In Motor Vehicle Accident Indemnification Corp. v. Oppedisano, 41 Misc.2d 1029, 246 N YS.2d 879 (N.Y.Sup. 1964), insured was out of his vehicle attempting to release it after he had skidded into high snow, when he was struck by an unidentified hit-and-run driver.Summary of this case from Reaves v. Farm Bureau, Town Country
January 30, 1964
Rivkin Leff for petitioner.
Morris S. Feldman for respondent.
After hearing the testimony herein, I find that the claimant was actually in contact with his car when the hit and run vehicle smashed into the claimant's vehicle, knocked him down and injured him. Thus, he may not have been "in" the vehicle at the time of impact, but he was "upon" it. Be that as it may, it does not seem within the declaration of purpose of the Motor Vehicle Accident Indemnification Corporation Law to exclude him, under these facts, from the statute's protection. (Insurance Law, § 600). The claimant had been an occupant of his vehicle just prior to the impact and he intended to and would have continued as occupant but for the wrongful impact. His alighting from his vehicle for the purpose of releasing his vehicle which had skidded off the road and into high snow did not take him out of the category of "occupant". It is inconceivable that this short, temporary, enforced break in the occupancy of his vehicle for the express purpose of continuing his occupancy should take these facts out of the protection intended by the Legislature. The provisions of the MVAIC Law (Insurance Law, §§ 600, 617) should be construed according to the fair import of their terms, to promote justice and effect the objects of the law.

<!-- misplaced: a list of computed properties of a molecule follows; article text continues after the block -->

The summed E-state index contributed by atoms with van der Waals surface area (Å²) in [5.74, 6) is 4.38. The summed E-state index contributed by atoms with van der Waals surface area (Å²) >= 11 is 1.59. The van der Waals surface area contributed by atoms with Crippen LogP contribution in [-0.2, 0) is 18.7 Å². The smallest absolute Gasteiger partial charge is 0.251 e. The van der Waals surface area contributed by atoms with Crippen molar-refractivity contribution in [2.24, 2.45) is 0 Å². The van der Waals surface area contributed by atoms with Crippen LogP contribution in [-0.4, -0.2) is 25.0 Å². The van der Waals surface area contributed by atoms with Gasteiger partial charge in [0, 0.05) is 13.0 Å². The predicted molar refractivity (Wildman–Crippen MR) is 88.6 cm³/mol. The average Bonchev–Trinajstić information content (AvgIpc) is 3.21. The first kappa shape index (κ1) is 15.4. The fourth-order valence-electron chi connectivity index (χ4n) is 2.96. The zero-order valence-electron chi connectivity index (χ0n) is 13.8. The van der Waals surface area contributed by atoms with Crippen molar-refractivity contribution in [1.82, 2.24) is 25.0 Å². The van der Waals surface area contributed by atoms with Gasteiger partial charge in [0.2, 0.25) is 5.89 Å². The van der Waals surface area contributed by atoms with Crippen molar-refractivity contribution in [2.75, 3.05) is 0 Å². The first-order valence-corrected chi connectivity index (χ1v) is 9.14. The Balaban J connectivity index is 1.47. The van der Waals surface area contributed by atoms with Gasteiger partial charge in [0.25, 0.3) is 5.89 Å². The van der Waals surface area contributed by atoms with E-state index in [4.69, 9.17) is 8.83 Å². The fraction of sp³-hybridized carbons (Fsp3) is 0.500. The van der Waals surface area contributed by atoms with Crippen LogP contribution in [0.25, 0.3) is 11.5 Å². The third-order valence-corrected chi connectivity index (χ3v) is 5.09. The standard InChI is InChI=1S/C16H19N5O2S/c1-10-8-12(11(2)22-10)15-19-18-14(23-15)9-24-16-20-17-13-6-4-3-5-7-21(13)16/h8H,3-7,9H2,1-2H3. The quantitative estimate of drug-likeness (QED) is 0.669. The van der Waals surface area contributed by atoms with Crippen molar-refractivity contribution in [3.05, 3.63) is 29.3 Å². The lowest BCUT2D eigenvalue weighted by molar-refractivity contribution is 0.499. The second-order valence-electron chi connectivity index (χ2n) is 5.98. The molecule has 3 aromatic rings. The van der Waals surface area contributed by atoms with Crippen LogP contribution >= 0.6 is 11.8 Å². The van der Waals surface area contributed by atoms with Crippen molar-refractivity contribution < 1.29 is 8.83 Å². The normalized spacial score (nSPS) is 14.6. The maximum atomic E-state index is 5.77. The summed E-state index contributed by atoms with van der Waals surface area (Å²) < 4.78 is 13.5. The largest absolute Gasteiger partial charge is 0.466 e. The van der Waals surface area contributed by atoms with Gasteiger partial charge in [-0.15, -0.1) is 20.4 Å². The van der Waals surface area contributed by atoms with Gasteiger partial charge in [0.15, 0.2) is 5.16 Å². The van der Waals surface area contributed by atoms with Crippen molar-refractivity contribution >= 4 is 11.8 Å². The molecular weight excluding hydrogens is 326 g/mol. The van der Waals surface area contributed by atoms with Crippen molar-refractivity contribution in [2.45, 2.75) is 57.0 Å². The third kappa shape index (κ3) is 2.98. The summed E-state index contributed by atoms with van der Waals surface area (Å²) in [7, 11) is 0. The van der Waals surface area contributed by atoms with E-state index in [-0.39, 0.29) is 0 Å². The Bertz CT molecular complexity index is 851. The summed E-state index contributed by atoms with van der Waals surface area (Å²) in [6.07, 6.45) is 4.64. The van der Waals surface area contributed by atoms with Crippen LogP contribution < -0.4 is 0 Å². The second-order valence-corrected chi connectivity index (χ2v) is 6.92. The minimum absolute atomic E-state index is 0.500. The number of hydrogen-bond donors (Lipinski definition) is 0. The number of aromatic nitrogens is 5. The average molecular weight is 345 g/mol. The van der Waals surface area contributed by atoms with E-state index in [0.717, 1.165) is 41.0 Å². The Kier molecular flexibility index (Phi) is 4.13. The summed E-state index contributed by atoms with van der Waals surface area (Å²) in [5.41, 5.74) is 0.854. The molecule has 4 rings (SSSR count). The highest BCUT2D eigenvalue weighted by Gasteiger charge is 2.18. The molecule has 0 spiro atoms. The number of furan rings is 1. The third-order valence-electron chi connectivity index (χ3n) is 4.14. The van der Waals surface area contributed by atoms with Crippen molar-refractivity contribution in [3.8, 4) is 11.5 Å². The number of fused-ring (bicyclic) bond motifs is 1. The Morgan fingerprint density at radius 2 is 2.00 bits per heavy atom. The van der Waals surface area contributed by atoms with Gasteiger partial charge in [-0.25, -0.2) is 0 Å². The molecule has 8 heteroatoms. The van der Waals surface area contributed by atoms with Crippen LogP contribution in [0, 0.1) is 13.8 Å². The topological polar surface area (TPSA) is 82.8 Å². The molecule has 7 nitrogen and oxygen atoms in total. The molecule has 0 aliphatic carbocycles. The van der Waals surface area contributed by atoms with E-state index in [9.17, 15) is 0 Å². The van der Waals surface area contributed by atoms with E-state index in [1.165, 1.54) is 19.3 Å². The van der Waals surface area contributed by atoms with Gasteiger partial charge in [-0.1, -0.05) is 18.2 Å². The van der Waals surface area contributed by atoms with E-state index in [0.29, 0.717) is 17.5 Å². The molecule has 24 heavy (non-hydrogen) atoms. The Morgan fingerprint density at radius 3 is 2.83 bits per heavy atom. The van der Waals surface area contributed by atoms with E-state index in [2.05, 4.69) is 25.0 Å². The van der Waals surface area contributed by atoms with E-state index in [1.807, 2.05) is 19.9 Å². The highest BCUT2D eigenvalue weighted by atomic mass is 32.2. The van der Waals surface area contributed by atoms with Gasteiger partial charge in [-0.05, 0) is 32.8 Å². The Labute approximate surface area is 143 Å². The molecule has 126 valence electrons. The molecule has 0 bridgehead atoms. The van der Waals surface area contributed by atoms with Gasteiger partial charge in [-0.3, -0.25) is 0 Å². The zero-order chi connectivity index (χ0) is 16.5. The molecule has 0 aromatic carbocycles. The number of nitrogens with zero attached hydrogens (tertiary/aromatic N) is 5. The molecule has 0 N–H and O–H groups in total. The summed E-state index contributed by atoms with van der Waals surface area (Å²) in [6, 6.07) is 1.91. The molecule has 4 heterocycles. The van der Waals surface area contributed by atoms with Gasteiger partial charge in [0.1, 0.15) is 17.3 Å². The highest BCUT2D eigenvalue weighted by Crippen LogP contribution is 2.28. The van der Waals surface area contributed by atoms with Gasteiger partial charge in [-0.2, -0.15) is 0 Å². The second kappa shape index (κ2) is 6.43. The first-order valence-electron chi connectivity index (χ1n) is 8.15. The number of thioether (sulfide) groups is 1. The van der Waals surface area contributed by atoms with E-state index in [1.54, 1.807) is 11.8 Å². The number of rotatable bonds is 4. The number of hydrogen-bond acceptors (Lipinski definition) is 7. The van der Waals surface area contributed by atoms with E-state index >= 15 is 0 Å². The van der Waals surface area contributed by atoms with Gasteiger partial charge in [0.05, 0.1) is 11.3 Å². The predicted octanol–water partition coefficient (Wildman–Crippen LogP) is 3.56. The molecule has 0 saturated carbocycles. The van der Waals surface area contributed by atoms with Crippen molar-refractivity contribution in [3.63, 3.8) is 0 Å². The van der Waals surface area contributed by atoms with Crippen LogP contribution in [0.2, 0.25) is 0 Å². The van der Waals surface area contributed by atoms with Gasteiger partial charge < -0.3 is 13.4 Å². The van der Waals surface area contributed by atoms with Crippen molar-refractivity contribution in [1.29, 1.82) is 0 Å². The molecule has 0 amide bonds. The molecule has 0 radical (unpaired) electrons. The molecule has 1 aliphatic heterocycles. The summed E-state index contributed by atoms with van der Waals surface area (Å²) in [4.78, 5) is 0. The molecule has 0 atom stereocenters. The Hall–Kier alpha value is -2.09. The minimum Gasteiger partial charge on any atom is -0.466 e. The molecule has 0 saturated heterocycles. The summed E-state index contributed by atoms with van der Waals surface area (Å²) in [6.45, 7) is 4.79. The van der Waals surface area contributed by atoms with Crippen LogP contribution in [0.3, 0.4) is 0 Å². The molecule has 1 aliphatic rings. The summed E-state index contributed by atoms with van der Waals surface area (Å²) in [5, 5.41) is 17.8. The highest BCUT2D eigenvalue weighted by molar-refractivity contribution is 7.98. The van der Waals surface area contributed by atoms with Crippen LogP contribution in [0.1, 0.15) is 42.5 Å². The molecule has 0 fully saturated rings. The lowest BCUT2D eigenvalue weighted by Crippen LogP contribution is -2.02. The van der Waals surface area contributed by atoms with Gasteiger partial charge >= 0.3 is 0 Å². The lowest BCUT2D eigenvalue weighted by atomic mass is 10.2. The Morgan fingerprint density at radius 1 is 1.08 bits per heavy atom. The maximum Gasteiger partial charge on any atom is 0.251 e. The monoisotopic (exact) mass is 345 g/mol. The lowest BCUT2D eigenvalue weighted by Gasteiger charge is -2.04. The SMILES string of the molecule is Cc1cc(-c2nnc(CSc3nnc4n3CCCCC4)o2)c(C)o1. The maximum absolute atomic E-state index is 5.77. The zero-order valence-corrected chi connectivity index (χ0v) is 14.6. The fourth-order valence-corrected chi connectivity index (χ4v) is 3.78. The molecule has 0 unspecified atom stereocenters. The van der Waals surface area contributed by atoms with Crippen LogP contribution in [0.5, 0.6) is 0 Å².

Incidentally, I am not impressed by any discrepancy between the claimant's oral testimony and his signed statement or by the omission of some of the facts that he testified to from the signed statement. The claimant is of foreign birth with a limited command of the English language and the statement was prepared by and written up in the handwriting of a representative of the MVAIC, the very party contesting this claim.
In short, I find that the claimant was "occupying" his vehicle at the time it was struck by an unidentified hit and run driver.